When you’re running your own business, you have to muster the confidence to grow and do better every year.
You no longer have the safety net of a day job. The steady paycheck. Or a team of co-workers all working together to make things happen.
It’s all on you.
But how do you find the confidence to push yourself?
That’s the topic of today’s episode. My guest is Laura Khalil, a keynote speaker and trainer who shares courageous leadership skills to help ambitious women and allies in tech succeed.
She is a master storyteller, award-winning brand marketer and dedicated researcher of human behavior.
Although much of what we talk about here centers on how women can improve their performance, the advice applies to men and women alike.
The notes that follow are a very basic, unedited summary of the show. There’s a lot more detail in the audio version. You can listen to the show using the audio player below. Or you can subscribe in iTunes to get this show delivered straight to the Podcasts app on your smart phone, tablet or iPod.
Tell us about your business and the clients you serve
Laura started her career in publishing. After a few years, she moved to Silicon Valley and landed in technology where she worked in content marketing, social media and PR.
Laura was taught that if you work hard, people will notice. But she found that wasn’t the case. She would advocate for her projects just like the guys, but she would be told she needed to soften her language and smile more.
She’d pick up and go to the next company but the pattern would repeat.
By 2013, she’d had enough and started her own marketing consulting practice. She was primarily a writer and storyteller, but she branded herself as a technology marketing consultant.
Within the first six weeks, she was contacted by Intel. Eventually, she worked with other big clients, such as GE, Inuit, and Twitter.
Corporate clients are just like other clients, but you have to speak their language.
All the traits that she was penalized for as a fulltime employee became assets as a self-employed person.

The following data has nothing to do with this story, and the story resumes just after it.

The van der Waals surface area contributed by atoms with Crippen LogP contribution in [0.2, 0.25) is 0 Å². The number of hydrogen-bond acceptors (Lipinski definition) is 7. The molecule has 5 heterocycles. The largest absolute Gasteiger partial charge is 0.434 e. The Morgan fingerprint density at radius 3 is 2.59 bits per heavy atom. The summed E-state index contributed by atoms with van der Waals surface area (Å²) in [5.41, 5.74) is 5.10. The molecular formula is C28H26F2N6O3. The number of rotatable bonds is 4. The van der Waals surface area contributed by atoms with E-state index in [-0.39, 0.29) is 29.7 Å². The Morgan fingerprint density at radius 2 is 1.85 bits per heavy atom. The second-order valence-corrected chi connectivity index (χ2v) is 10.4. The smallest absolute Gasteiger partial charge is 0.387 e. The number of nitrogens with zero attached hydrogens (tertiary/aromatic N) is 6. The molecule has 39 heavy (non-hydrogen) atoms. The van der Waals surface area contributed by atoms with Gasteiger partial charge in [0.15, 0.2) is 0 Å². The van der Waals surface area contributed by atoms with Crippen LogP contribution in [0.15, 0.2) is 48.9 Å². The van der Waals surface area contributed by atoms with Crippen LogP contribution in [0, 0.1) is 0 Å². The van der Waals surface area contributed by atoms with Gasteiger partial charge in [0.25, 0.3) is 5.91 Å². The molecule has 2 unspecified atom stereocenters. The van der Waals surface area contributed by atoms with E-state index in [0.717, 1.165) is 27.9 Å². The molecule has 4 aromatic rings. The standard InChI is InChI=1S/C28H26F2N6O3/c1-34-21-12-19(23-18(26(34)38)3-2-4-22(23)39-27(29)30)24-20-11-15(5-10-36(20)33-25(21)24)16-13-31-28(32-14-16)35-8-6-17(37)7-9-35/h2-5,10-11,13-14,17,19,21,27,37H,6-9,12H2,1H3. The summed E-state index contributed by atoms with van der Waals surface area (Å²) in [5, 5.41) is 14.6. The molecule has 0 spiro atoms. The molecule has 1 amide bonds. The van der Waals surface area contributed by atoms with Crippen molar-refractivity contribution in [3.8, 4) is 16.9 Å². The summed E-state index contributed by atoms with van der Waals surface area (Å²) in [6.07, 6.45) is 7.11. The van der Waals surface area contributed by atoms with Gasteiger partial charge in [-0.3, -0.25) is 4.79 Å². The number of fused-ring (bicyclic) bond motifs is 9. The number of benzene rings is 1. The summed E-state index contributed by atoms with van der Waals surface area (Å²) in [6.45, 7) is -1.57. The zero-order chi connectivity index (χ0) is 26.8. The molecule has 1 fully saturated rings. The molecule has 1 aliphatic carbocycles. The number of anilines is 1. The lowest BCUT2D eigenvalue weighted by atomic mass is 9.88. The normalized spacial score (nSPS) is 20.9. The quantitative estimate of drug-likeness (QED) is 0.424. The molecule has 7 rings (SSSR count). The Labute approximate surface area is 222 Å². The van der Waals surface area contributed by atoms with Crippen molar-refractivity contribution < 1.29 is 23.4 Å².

Traits that you’re penalized for as a fulltime employee often become assets when you’re self-employed.
How were you able to land those first big clients?
Laura saved some standing searches on Twitter along the lines of “contract writer marketing” and she would reach to those people.
She would briefly introduce herself and provide a link to her very targeted portfolio.
Her positioning matched what they were looking for.
The key to her success was having a clear market that she serves. Working as a generalist watered down her value.
People in these companies don’t have time to conduct massive searches. Make their job easier by being easy to find.
With Intel, she started with a small social media project. She expanded the scope of work as they got to know her and her work.
You won’t make six figures if you consider yourself just a writer. Think of yourself as someone who provides solutions and brand yourself that way.
One of the concerns I hear is that bigger organizations are less responsive to “I do more than write” messages. The scope is pre-defined.
That’s not wrong. But when you think of yourself as an agency that provides solutions, clients will start to recognize that you can do more and may expand the scope of your projects. But you have to show them the value you bring.
If you’re brought onboard to work on one small project, make sure you’re well paid for it. You have to set the tone early. If you set your price too low, you can turn them off.